Sir Francis Grant, calotype by David Octavius Hill and Robert Adamson, 1845, ©National Portrait Gallery, NPG P6(25).
Francis Grant (1803-1878) was a very distinguished portrait painter, who rose to become the first and only Scottish President of the Royal Academy. He was born on 18 Jauary 1803, the fourth son of a Perthshire laird; one of his brothers was General Sir James Hope Grant, an important army officer who served with distinction in India and elsewhere. From such a family he had chances that others could not obtain. After his education at Harrow and Edinburgh High School, he refined his artistic skills by copying masterpieces, and studying under sporting artist John Fernley (1782-1860) in the early 1820s. He loved fox-hunting and first made his name as a painter of sporting scenes, but his reputation grew considerably with his celebrated portrait of Queen Victoria Riding Out, which showed the young Queen riding side-saddle in the company of Lord Melbourne and Lord Palmerston at Windsor, and which he exhibited in 1840. From now on he was much in demand as a portrait painter to the rich and famous: "Grant's success in this genre was unmatched by his contemporaries," writes Cassandra Albinson. "The portraits he produced in the latter half of his career are notable for their large scale and broad brushwork, anticipating trends in later Victorian and Edwardian portraiture." They were also mildly flattering, which must have increased his popularity.
Grant was elected an associate of the Royal Academy two years later, and then in 1851 became a full academician. After Sir Charles Eastlake died in 1865, and Sir Edwin Landseer declined the position, he was elected president in March 1866, the only Scotsman to fill that office, and was knighted soon afterwards. He remained president until his death. The Queen herself was not particularly impressed by him: "He has decidedly much talent, but it is much the talent of an amateur," she wrote to Lord John Russell (qtd. in Lambourne 218), and he was grateful for Landseer's support in his new role (see Wills 76). But all the same he was a highly successful — and prolific — president, acquiring the lease of Burlington House for the Royal Academy, and contributing altogether 253 paintings to its exhibitions between 1834 and 1879, including further equestrian portraits of Queen Victoria and Prince Albert, and the Prince of Wales (see Graves 386-87). He died at his country home in Leicestershire on 5 October 1878, and was buried in Melton Mowbray. The sculptor Mary Grant was Sir Francis's niece. — Jacqueline Banerjee.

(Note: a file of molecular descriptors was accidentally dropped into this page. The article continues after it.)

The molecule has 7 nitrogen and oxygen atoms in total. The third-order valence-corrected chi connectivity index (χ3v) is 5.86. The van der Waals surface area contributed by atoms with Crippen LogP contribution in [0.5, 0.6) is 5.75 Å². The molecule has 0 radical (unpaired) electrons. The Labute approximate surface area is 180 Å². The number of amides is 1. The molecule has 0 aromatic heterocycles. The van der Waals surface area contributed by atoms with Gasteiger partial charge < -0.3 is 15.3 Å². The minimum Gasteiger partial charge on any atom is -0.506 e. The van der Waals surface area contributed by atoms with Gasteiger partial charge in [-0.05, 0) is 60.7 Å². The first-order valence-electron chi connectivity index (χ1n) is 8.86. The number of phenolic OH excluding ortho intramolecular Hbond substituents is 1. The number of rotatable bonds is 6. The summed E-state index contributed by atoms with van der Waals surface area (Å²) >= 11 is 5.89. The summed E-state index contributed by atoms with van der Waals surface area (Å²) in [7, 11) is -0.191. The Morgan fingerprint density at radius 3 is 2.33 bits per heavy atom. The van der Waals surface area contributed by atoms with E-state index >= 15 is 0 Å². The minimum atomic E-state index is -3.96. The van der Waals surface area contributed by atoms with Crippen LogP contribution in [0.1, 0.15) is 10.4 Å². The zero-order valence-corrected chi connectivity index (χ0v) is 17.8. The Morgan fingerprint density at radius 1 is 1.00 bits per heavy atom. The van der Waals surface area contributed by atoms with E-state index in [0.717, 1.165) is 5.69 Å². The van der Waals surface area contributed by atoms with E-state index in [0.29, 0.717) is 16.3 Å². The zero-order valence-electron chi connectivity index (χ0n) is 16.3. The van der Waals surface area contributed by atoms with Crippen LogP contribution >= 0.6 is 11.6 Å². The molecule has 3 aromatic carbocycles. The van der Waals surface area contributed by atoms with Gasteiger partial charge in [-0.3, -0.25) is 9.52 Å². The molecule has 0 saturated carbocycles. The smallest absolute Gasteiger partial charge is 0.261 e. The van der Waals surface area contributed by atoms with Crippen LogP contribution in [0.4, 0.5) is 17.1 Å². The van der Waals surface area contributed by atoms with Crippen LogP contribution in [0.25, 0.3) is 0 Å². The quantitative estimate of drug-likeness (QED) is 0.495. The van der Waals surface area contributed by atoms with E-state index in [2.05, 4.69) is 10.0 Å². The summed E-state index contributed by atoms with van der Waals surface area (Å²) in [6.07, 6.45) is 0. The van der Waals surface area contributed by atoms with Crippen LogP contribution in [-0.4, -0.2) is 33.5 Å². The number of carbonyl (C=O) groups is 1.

Albinson, A. Cassandra. "Sir Francis (1803–1878), portrait and sporting painter." Oxford Dictionary of National Biography. Online ed. Web. 22 August 2016.
Graves, R. E. "Grant, Sir Francis (1803–1878), portrait-painter." Dictionary of National Biography, Vol. XXII (Glover-Gravet) (1890). Internet Archive. Contributed by Robarts Library, University of Toronto. Web. 22 August 2016.
Lambourne, Lionel. Victorian Painting. London and New York: Phaidon, 1999.
Wills, Catherine. High Society: The Life and Art of Sir Francis Grant (1803-1878). National Galleries of Scotland (exhibition book), 2003.
Last modified 22 August 2016